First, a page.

Embedded vision systems are providing more opportunities for machines to see the world in the same way that our eyes see them (and our brains interpret them), but variants of these technologies are also enabling systems to see things in ways we can’t.
Imec has just announced a new “hyperspectral” camera system for use in medical and industrial inspection systems or anywhere specific filters are needed to understand specific characteristics of whatever is being viewed. In such situations, simply looking at one bandwidth of light may not be enough; a complement of filters may be needed either to provide a signature or to evaluate multiple characteristics at the same time.
One way this is done now is to take separate images, each with a different filter, time-domain multiplexed. This slows the overall frame rate, divided down by the number of filters. The new approach allows full-frame-rate images with all filters simultaneously.
There are actually two versions of this, which imec calls “shapshot” and “linescan.” We’ll look at snapshot first, as this is particularly new. It’s intended for image targets that are either stationary or moving in a random way (or, more specifically, not moving in a line as if on a conveyor belt). The imaging chip is overlaid with tiles, each of which is a different filter.
The filters are the last masked layers of the chip – this is monolithic integration, not assembly after the fact. The filter consists of two reflecting surfaces with a cavity between; the size of the cavity determines the frequency. This means that the final chip will actually have a non-planar surface because of the different cavity sizes – and therefore different heights – of the filter layer. Because these make up the last layers to be processed, it’s convenient for staging base wafers for final processing with custom filter patterns.
The camera lens then directs, or duplicates, the entire scene to every tile. Perhaps it’s better to think of it as an array of lenses, much like a crude plenoptic lens. This gives every filter the full image at the same time; the tradeoff against time-domain multiplexing filters over the lens instead is that you get the resolution of one tile of the imaging chip, not the entire imaging chip.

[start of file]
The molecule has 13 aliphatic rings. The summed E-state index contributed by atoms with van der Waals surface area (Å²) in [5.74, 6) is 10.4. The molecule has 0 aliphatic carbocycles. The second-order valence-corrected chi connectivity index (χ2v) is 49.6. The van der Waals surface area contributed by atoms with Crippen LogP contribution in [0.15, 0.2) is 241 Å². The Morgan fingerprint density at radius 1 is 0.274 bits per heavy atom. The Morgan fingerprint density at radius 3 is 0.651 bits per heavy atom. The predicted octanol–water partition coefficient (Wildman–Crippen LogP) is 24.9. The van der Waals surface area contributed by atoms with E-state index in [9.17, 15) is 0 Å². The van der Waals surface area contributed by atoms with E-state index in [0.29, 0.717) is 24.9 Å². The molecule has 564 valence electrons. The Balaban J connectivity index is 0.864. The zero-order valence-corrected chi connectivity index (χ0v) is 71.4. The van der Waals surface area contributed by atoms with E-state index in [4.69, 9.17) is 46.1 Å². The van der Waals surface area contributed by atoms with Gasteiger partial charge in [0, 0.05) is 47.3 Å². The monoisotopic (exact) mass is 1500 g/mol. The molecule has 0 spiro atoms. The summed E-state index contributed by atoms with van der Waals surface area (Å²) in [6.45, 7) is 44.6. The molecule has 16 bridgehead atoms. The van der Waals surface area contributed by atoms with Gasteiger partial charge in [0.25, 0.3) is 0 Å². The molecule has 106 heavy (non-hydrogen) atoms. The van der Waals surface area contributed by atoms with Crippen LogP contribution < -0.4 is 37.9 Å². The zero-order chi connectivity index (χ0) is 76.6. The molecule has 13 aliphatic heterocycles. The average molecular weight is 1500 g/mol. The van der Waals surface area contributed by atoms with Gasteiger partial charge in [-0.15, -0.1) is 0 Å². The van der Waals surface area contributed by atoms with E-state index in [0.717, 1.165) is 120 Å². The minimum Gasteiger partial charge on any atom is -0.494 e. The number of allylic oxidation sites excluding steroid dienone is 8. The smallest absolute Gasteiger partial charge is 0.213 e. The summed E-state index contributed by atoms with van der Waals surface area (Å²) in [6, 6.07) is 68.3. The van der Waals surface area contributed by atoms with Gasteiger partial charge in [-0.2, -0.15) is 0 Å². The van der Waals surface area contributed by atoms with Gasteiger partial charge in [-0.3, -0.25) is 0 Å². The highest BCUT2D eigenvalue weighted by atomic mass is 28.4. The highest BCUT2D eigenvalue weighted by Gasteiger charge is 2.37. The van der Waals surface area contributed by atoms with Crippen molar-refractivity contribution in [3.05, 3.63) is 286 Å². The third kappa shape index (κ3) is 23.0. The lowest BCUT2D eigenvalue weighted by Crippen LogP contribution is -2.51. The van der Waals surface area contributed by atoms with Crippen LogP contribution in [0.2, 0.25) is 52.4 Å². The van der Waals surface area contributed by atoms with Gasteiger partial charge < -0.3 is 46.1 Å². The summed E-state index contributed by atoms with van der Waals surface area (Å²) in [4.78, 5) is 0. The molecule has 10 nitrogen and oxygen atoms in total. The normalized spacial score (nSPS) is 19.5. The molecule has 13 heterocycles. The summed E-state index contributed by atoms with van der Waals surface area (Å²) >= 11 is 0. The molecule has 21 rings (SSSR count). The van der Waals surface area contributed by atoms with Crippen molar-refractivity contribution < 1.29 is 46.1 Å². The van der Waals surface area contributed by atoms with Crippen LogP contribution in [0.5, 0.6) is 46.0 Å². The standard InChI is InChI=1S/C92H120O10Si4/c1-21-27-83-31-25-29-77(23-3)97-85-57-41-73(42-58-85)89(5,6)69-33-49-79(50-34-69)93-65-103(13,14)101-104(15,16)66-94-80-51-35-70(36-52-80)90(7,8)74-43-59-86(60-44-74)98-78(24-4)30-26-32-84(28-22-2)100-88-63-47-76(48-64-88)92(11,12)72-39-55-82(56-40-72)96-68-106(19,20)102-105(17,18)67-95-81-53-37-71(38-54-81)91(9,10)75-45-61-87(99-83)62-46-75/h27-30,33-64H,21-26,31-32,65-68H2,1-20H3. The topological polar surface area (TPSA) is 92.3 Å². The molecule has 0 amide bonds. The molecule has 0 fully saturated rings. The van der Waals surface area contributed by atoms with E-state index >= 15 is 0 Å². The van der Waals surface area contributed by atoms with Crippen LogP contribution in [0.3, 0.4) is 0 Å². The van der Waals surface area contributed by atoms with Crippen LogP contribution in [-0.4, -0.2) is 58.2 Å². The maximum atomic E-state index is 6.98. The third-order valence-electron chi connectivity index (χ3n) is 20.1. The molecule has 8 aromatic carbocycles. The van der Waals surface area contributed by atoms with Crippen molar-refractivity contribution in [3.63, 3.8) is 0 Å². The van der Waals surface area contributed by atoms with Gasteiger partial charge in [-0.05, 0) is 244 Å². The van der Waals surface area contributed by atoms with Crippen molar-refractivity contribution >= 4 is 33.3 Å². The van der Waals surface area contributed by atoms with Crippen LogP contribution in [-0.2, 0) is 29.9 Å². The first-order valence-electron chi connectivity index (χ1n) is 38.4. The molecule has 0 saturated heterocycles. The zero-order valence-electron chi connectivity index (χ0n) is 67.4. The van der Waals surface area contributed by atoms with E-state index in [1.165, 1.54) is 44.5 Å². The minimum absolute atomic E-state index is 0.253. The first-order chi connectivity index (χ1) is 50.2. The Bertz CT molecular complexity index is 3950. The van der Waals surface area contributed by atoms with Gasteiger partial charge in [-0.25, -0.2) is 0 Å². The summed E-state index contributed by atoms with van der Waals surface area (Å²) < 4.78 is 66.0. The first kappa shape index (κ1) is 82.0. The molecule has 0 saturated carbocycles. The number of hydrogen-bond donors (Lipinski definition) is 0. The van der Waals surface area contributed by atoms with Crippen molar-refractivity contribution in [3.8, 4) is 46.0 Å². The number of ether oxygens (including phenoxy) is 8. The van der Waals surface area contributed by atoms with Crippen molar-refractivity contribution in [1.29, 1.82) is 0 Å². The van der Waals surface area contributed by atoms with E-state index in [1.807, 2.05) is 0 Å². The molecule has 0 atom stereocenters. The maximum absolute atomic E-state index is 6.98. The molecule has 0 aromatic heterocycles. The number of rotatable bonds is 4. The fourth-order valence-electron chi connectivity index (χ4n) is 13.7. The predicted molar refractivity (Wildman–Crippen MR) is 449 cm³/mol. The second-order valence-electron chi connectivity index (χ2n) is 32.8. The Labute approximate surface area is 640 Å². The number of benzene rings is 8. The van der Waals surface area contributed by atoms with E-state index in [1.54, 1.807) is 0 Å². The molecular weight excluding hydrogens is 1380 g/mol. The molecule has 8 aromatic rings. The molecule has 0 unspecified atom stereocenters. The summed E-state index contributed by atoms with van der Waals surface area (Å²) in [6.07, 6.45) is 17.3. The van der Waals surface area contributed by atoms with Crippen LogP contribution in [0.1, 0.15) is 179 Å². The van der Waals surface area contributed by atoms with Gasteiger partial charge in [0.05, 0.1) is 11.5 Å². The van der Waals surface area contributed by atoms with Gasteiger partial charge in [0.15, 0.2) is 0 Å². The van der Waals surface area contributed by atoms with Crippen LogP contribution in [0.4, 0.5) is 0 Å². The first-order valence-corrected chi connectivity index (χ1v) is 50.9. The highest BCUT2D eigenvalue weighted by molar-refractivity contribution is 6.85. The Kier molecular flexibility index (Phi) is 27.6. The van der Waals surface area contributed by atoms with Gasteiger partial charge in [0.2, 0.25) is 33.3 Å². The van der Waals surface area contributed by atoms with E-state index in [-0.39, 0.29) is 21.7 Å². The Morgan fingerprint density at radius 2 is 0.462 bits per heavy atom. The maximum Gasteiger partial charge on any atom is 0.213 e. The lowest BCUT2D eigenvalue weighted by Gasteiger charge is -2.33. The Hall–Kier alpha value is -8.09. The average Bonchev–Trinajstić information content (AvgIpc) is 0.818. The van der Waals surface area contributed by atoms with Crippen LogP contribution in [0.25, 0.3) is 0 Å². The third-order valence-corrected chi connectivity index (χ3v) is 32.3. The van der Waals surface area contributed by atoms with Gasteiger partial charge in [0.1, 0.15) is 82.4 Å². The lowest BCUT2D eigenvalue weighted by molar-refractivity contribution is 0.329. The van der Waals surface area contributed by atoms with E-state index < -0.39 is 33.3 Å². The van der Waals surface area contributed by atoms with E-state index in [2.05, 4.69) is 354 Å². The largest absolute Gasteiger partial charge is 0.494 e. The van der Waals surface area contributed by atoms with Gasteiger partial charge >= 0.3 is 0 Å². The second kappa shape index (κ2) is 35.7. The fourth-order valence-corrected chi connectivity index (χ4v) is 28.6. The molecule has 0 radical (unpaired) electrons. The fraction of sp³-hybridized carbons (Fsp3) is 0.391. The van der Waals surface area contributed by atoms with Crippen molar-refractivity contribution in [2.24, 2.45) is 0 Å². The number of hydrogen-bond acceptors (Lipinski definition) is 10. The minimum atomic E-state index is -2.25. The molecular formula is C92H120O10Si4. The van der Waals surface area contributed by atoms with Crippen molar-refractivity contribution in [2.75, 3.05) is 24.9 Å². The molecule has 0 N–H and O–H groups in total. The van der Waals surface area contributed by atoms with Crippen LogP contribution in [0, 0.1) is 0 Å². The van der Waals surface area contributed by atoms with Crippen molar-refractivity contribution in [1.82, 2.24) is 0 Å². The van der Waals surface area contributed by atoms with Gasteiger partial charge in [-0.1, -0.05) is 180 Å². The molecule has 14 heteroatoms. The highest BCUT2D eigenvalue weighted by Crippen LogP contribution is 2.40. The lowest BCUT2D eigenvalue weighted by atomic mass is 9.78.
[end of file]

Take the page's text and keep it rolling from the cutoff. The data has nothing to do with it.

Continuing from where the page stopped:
A camera optimized for linescan applications doesn’t use the plenoptic approach; instead, the tiles are made very small and, as the image moves under the camera at a known rate, multiple low-resolution images are captured and then stitched back together using computational photography techniques.
The lensing system determines the bandwidth characteristics, since you can design this with filters having wider or narrower bandwidths and with or without gaps between the filters. This allows a range from continuous coverage to discrete lines. A collimating lens will direct light in straight lines onto the filters, providing narrow bandwidth; a lens that yields conical light will give wider bandwidth due to interference from the different filters with this light. The aperture size then acts as a bandwidth knob.
Imec has put together a development kit that allows designers to figure out which filters to use for a given linescan application; they’ll be providing one for snapshot cameras as well. Each filter configuration is likely be very specific to its application, making this something of a low-volume business for now. Because of that, and in order to grow the market, imec will actually be open for commercial production of these systems.
You can find more details in their release.